Abstract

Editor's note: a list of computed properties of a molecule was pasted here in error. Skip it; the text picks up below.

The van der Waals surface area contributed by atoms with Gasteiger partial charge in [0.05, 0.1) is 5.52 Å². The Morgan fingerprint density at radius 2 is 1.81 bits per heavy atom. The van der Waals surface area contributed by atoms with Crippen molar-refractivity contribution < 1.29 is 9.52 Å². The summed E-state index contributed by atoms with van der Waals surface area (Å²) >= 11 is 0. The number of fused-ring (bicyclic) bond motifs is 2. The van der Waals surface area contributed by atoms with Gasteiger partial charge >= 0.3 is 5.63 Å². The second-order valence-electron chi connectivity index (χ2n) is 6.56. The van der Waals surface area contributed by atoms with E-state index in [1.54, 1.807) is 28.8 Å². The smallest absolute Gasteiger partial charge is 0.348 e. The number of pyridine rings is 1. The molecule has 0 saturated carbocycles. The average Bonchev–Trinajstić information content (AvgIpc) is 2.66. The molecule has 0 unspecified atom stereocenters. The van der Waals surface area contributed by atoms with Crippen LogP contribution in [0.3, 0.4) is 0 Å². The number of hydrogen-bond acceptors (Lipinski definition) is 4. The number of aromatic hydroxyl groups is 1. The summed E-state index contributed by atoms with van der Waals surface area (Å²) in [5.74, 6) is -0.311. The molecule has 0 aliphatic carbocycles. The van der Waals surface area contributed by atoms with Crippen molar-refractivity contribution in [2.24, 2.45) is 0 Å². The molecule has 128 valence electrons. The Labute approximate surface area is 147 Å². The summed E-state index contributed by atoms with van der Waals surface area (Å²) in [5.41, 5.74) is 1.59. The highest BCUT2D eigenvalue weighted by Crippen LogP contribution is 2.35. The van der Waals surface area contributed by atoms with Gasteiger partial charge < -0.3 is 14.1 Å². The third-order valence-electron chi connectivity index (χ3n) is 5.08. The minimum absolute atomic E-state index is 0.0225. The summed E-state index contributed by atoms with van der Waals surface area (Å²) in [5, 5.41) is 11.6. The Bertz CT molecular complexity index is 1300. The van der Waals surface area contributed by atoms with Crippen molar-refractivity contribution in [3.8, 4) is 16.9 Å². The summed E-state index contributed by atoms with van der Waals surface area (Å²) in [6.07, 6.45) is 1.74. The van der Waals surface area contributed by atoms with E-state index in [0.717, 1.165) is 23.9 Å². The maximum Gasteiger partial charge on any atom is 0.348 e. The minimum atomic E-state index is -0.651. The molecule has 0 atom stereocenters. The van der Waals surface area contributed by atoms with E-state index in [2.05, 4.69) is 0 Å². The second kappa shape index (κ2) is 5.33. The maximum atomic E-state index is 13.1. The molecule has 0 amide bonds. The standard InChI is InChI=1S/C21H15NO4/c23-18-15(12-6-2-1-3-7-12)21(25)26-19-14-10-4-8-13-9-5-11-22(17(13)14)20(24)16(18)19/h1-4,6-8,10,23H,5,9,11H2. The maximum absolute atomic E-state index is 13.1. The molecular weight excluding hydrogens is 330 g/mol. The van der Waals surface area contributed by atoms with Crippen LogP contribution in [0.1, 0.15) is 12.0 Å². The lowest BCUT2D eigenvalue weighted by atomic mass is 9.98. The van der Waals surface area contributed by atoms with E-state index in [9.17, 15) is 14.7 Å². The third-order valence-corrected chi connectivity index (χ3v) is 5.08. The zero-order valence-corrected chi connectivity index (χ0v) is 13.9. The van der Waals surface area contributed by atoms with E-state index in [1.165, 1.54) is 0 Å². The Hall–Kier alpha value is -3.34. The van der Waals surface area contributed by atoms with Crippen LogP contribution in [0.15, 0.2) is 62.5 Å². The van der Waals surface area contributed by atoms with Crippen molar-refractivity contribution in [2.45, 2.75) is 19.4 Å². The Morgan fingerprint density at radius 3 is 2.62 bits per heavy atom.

This study of the sediments from Sacred Lake, Mount Kenya, demonstrates that δ13C analyses of individual lignin phenols can be used to assess past changes in the proportion of C3 and C4 plants within different plant groups in the lake catchment. Vegetation changes resulting from climatic and atmospheric changes since the last glacial maximum can be deduced from specific lignin phenols. Lignin, a major biopolymer in vascular plants, differs from n-alkyl lipids in (1) its higher specificity and more quantitative representation of vascular-plant input and (2) its major transport mechanism into the sediments by fluvial runoff, as opposed to the greater importance of eolian transport for leaf waxes and pollen. Lignin δ13C data support the hypothesis that atmospheric CO2 concentration is an important factor controlling the vegetation in tropical mountain ecosystems, and provide additional insights into past changes in vegetation structure. Specifically, the δ13C values of p-coumaric acid indicate the persistence of C4 grasses during the late glacial, when the lake level was lower than today, suggesting that aridity also played a role in controlling the abundance of C4 plants.

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